By: Victoria Brazil (@SocraticEM)
Simulation educators have been quick to adopt deliberate practice and mastery learning approaches, impressed by evidence suggesting effectiveness of these techniques. Deliberate practice focuses on honing specific skills through repetitive, targeted practice. It involves setting clear (mastery) goals, and engaging in intense practice sessions, with specific, carefully structured feedback. The literature on simulation-based deliberate practice (SBDP) and mastery learning is widely cited by simulation program leaders seeking support and resources for simulation based education and includes impressive examples of return on investment.
But the findings of educational effectiveness from SBDP are not universal. ‘Deliberate practice’ is simply a broad descriptor of an instructional design approach and is used to describe a wide variety of educational interventions . Its no surprise that the educational effectiveness of SBDP is context dependent, including factors like the specific skill being taught, the baseline learner expertise level, and the educational alternatives.
The question of whether SBDP is better than ‘self guided’ practice has been recently examined by Petrosoniak et al. in their article – Are we talking about practice? A randomized study comparing simulation-based deliberate practice and mastery learning to self-guided practice. CJEM. 2023 Jun 161. The study compared emergency medicine residents across multiple institutions who were learning how to perform a bougie assisted cricothyrotomy, a life saving surgical airway technique. One group used a simulation based deliberate practice approach and one used ‘self guided’ practice. There was no measurable difference in skill level between the 2 groups immediately after or at 6 months post training.
In reflecting on this article and in discussion with the lead author, there are some important messages for those of us weighing options in our educational design for skills training.
- Simulation based deliberate practice is time and resource intensive to do well. We simply can’t focus on every required skill to this level of intensity. The return on investment is an important lens to bring to our educational resource allocation choices.
- But maybe our inability to train every skill using SBDP matters less than we think, because the good habits and learning skills of the learners might be more transferable than we think. E.g., the residents in this study had probably been exposed to SBDP in other skills training and hence the ‘self guided’ group were likely to be advanced learners who may have naturally adopted an approach that was fairly ‘deliberate’.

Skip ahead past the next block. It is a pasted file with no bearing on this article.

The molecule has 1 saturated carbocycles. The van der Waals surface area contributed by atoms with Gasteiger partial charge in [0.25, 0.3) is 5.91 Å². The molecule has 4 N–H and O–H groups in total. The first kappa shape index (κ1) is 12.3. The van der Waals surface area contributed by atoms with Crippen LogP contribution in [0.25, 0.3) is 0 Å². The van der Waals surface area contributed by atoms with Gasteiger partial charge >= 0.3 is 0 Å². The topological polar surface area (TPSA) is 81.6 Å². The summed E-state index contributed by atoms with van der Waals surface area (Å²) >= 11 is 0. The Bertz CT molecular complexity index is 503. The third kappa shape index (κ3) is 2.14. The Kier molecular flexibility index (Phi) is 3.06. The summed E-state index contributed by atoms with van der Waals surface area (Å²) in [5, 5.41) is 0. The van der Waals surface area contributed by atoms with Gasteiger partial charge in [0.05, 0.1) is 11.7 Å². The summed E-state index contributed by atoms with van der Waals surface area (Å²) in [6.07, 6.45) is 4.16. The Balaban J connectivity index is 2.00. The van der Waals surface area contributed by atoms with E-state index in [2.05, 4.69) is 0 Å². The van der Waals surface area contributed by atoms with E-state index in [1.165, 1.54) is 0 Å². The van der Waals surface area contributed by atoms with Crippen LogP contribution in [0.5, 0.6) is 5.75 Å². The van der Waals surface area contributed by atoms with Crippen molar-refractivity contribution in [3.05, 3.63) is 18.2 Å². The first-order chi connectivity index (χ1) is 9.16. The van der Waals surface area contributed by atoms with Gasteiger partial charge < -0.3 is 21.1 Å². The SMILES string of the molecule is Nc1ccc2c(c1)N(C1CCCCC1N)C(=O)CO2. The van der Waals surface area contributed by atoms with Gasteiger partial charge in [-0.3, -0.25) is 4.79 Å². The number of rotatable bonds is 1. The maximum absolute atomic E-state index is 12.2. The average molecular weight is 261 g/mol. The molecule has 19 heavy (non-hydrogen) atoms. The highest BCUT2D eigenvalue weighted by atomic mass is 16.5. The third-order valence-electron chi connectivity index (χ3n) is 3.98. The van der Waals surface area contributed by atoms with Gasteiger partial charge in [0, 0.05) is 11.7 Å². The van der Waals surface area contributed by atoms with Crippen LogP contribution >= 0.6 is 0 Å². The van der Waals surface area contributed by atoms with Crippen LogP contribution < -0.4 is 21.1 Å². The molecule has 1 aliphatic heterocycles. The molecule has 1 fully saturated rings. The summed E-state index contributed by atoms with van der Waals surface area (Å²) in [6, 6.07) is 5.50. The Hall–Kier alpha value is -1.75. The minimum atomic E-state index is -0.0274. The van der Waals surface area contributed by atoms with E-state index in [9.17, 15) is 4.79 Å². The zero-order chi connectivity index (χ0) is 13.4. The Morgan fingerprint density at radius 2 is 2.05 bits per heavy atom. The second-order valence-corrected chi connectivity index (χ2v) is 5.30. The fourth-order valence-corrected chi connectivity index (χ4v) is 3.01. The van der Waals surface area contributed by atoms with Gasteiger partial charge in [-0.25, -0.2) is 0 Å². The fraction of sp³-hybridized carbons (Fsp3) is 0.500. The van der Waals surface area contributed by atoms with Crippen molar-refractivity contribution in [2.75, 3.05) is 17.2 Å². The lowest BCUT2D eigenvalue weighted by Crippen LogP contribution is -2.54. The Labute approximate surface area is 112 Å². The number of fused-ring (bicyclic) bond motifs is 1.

- Higher levels of skill complexity might be required for the superiority of a SBDP approach to emerge. Its no surprise that medium-high level complexity skills like lumbar puncture and central line insertion have led the success stories.
- Some of the benefit of SBDP might simply be in engagement. Other work has shown that mastery learning approaches lead to trainees spending longer and attending more sessions than with self-guided training.
So, I suggest we embrace Simulation-Based Deliberate Practice as a fundamental conceptual principle for practical and procedural skills training. But also, that we are prepared to be sophisticated in our application of that principle – allocating resources to the right skills, the right learners and in a selective way that means our educational programs are feasible and sustainable.
Thanks to the author team for this rigorous work, and the encouragement it offers to undertake more empiric work in this area. Thanks also to my colleague Ben Symon for his lovely discussion of the paper in our recent Simulcast episode.
Petrosoniak A, Sherbino J, Beardsley T, Bonz J, Gray S, Hall AK, Hicks C, Kim J, Mastoras G, McGowan M, Owen J, Wong AH, Monteiro S. Are we talking about practice? A randomized study comparing simulation-based deliberate practice and mastery learning to self-guided practice. CJEM. 2023 Jun 16.
Image courtesy of Mentone Educational
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